By Shea Bove
Sheryl Monks, a former professor and alumni of Salem College, will release her book titled “Monsters in Appalachia: Stories” on Nov. 1, 2016. The book will be published through Vandalia Press, a part of West Virginia University Press.
Composed of 15 stories, Monks’ book portrays various characters who battle all that life could offer whether it be temptation, desires, or looking for redemption. These stories take place in locations such as rural North Carolina, along Route 66 and among the West Virginia mountains. Since Monk is from West Virginia and grew up in the North Carolina foothills, the characters and their stories seem to stem from Monks’ own childhood and her interactions and experiences within these places.
Monks has been writing since she was a student at Salem. She shares that she wrote on and off her whole life, but when she arrived at Salem, she fully immersed herself in writing and in Salem’s English and Creative Writing programs.
Monks gives praise to the professors who influenced her writing while at Salem. Monks observes, “All of my teachers were remarkably inspiring: Dr. Zehr, Dr. Oczkowicz, Dr. Dulan, along with Penny, Alice and Dr. Allen. I doubt I’d ever have become a writer if not for Salem and those generous souls who offered praise and helpful feedback on my work.”
Although she cannot quite pinpoint where her motivation to write comes from, Monks admits that she believes she possesses a knack for writing and has wanted to capture stories since she was a child. Monk’s motivation to title her book “Monsters in Appalachia: Stories” comes from one of the stories in the book itself. Monks’ inspiration for that particular story came to her in the rush of a dream. She reveals that although the dream came in a rush, Monks had to wait a few years for her mind to work out the story and the story’s ending.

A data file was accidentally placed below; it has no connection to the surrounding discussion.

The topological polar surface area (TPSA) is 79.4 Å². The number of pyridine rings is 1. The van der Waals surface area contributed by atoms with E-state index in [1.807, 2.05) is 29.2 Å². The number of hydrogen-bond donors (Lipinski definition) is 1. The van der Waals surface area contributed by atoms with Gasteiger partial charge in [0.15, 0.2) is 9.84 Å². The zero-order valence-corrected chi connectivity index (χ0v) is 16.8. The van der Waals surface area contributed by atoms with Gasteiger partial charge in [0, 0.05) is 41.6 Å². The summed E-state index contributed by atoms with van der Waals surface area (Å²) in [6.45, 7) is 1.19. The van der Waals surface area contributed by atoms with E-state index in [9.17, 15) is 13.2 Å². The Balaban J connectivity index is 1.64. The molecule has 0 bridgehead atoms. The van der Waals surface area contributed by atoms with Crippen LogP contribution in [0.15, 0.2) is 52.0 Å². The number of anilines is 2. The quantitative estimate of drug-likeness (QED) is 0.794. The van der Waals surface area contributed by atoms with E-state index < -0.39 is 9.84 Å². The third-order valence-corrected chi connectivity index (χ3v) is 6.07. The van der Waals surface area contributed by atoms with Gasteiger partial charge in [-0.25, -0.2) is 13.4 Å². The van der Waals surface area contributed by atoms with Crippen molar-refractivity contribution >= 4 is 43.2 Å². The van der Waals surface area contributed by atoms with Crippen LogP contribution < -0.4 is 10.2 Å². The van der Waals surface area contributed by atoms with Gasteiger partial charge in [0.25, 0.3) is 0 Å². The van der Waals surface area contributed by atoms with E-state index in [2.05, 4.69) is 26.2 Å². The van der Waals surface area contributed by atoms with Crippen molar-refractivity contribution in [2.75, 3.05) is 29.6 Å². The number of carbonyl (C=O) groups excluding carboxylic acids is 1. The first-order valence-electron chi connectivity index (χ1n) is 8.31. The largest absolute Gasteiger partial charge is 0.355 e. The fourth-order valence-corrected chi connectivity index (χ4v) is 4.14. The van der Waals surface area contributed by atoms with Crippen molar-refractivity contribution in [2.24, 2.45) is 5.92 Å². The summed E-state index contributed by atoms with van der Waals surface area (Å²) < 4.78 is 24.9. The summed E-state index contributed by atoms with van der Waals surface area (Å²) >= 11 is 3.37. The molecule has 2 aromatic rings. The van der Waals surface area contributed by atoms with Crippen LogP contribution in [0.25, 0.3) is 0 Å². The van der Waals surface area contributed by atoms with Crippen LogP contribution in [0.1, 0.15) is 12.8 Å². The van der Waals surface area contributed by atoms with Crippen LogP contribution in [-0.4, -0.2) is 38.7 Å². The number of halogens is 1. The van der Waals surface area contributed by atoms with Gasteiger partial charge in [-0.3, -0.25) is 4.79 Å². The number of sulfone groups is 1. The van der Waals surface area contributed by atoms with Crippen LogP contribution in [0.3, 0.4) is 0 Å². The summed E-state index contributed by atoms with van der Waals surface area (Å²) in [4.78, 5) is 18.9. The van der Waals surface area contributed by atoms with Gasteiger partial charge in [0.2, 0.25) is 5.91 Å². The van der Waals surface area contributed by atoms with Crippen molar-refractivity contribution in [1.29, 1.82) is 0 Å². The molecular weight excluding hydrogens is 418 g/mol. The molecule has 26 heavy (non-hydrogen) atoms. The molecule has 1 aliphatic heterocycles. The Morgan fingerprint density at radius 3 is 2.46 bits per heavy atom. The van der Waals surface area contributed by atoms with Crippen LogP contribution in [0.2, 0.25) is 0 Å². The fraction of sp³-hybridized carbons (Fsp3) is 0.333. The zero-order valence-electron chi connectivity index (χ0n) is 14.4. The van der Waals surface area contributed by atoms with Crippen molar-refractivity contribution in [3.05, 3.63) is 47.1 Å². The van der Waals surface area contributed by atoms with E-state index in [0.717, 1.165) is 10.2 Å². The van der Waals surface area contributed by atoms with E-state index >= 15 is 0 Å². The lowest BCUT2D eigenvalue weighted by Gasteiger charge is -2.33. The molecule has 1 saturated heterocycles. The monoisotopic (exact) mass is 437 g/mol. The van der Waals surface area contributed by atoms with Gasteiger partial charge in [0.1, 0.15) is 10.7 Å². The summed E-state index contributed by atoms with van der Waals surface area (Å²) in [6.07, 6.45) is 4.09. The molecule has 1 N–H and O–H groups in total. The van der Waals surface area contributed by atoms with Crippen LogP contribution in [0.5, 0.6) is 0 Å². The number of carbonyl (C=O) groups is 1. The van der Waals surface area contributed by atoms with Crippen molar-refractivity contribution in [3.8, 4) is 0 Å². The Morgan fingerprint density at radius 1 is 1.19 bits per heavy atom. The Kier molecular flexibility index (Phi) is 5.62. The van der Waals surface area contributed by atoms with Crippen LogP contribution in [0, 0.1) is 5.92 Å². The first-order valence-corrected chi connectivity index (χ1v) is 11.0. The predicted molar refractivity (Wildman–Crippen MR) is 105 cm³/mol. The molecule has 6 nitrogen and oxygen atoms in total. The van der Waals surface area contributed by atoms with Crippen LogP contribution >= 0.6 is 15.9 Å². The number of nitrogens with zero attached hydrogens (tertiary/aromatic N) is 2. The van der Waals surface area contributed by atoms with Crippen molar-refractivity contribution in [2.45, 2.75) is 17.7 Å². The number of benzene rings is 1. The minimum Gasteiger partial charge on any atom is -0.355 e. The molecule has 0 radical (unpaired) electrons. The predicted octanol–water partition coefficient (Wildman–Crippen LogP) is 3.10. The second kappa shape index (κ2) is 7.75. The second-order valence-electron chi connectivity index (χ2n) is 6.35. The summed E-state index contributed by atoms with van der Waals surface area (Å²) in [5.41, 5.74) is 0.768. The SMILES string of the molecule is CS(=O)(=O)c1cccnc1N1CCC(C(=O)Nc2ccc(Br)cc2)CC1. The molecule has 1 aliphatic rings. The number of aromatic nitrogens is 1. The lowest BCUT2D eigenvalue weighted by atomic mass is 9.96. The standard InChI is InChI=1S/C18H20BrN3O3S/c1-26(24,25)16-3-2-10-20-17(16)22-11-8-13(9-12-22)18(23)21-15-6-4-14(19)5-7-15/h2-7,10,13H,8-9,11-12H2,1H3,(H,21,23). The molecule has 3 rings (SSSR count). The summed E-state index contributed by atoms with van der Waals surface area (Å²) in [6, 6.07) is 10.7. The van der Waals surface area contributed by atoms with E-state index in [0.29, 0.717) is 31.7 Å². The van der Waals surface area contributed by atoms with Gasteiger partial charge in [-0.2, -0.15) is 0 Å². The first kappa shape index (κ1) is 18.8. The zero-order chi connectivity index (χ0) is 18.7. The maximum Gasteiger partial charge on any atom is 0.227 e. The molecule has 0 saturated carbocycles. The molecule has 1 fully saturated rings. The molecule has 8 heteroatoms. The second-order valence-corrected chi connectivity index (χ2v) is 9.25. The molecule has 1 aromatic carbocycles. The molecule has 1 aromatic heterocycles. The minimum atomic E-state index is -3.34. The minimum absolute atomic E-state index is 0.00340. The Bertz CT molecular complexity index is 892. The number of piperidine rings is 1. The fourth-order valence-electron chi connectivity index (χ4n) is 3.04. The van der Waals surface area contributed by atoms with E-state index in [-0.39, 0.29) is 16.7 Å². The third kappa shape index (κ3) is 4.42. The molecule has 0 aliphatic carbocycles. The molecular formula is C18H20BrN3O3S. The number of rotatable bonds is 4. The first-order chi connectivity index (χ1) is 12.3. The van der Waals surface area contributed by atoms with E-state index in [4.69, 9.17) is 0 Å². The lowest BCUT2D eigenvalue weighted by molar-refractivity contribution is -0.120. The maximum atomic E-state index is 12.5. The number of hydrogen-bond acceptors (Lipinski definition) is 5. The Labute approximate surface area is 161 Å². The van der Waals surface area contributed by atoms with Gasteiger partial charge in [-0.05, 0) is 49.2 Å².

I don’t exactly know why ‘Monsters in Appalachia’,” Monks states. “That is simply the story that burbled up from somewhere inside me, and somehow the literal monsters in that story speak to the figurative monsters in the other stories in the collection.”
Those who have had the privilege to read and review “Monsters in Appalachia” give praise for Monks’ balance between humor and sadness and her accurate portrayal of Appalachia.
Author of “Gap Creek,” Robert Morgan observes, “Monsters in Appalachia introduces a fresh new voice in contemporary fiction… always surprising, with touches of humor and magic, and seductive, snake-handling preachers, these stories conjure both sorrow and mystery with intimate loving detail.”
Regarding the upcoming book release, Monks admits that she is eager and slightly nervous to introduce her family and friends to these story worlds she has created. Monks is looking forward to sharing the experience of reading her stories with readers who are interested in spending time discovering the stories she has created.
Those who are interested in preordering or purchasing a copy of “Monsters in Appalachia: Stories” can visit sherylmonks.com or wvupressonline.com.